MICHEL MARTIN, HOST:
And, unfortunately, we have some sad news to share here. George Smith, one of the famed Navajo Code Talkers, died on Tuesday at the age of 90. Smith enlisted in the Marines in 1943 and joined the elite unit of Code Talkers. He served in the Pacific theatre, eventually achieving the rank of corporal. The Code Talkers became military legends after the U.S. military began using the Navajo language to transmit tactical information during World War II. The code, which was never broken, is credited with helping the U.S. win the war.
Some 400 Navajo Americans served as Code Talkers and just a few survive today. The program remained secret for many years, however, so Code Talkers and those who knew about them could not talk about their crucial role in the war until 1968.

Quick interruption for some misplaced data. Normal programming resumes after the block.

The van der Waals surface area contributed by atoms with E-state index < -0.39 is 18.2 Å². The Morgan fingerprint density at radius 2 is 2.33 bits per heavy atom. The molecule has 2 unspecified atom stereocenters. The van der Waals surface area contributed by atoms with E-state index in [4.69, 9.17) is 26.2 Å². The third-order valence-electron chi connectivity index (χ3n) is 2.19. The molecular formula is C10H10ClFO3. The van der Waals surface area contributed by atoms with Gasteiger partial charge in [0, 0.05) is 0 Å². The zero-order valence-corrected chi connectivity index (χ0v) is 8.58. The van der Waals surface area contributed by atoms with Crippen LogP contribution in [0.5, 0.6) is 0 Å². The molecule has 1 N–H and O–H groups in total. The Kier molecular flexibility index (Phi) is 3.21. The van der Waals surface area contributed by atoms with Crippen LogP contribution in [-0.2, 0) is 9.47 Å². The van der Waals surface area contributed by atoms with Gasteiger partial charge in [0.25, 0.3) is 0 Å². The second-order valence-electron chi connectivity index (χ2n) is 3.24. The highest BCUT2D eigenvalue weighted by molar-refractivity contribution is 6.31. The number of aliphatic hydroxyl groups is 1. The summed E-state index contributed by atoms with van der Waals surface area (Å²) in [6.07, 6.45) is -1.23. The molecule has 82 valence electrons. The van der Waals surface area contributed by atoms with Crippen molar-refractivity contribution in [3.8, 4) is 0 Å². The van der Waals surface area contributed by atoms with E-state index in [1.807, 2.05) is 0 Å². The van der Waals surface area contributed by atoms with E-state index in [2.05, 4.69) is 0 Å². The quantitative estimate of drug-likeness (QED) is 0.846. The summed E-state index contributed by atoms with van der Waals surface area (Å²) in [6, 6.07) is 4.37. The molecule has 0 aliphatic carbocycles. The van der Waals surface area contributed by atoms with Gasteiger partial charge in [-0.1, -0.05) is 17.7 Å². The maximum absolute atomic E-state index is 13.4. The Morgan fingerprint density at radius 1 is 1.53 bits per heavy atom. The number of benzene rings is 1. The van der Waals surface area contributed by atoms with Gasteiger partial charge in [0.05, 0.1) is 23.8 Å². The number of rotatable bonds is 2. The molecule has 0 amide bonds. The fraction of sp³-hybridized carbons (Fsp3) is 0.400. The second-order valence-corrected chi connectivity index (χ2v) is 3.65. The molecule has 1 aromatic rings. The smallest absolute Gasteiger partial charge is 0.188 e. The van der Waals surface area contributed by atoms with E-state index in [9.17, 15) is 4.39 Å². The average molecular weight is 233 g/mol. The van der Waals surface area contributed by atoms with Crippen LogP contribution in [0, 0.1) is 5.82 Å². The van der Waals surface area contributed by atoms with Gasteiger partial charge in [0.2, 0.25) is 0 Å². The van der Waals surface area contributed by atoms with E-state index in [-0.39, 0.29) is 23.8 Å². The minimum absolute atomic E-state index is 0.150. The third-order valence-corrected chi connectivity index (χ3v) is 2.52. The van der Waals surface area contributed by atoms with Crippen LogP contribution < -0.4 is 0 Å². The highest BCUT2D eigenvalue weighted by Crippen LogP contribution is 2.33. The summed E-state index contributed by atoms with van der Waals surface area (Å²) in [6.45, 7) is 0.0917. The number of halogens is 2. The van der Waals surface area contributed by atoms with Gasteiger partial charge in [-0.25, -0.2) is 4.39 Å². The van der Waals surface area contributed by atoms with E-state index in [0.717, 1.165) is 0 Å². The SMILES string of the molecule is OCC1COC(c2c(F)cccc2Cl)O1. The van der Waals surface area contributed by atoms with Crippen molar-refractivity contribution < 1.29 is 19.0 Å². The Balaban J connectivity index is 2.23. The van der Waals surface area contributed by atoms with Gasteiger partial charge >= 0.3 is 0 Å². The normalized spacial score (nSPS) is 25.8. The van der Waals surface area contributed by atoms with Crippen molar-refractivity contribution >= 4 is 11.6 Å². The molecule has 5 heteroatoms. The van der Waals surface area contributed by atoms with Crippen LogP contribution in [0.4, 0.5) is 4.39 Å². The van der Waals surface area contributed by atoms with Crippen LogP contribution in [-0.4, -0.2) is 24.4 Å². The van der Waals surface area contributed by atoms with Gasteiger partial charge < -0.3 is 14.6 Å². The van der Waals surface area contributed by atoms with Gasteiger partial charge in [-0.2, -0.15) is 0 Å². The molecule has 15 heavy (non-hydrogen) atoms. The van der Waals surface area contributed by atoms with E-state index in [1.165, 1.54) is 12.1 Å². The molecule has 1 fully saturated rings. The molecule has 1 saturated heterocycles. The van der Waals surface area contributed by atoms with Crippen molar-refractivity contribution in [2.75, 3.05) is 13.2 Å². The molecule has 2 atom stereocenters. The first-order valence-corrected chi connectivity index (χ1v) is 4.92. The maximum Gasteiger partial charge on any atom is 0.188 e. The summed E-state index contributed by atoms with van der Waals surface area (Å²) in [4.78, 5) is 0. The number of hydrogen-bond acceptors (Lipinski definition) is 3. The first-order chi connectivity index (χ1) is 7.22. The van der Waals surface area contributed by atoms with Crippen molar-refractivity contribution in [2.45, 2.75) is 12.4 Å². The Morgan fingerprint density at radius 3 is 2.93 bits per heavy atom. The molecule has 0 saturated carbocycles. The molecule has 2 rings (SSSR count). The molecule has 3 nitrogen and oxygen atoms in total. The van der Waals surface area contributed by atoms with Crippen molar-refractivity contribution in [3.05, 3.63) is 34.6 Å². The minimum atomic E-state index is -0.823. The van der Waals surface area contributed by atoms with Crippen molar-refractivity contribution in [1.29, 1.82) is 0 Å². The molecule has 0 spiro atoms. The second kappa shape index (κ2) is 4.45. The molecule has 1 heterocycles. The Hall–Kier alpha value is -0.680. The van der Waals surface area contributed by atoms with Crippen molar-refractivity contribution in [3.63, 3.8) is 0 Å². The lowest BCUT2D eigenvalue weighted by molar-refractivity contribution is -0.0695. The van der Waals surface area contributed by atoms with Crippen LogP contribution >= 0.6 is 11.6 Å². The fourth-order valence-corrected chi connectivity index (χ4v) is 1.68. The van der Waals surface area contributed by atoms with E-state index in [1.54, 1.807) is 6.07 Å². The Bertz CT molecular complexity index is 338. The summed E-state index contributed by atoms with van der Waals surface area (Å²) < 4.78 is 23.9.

The Code Talkers were honored at the Capitol in Washington by President George W. Bush in July of 2001. At the ceremony, President Bush quoted Smith's brother Albert, who was also a Code Talker.
PRESIDENT GEORGE W. BUSH: Late in his life, Albert Smith explained the code words for America was Our Mother. Our Mother stood for freedom, our religion, our ways of life and that's why we went in.
MARTIN: Navajo Code Talker George Smith died this week in New Mexico. His survivors include his brother and fellow Code Talker Albert, 20 grandchildren and more than 31 great-grandchildren. He was 90 years old. Transcript provided by NPR, Copyright NPR.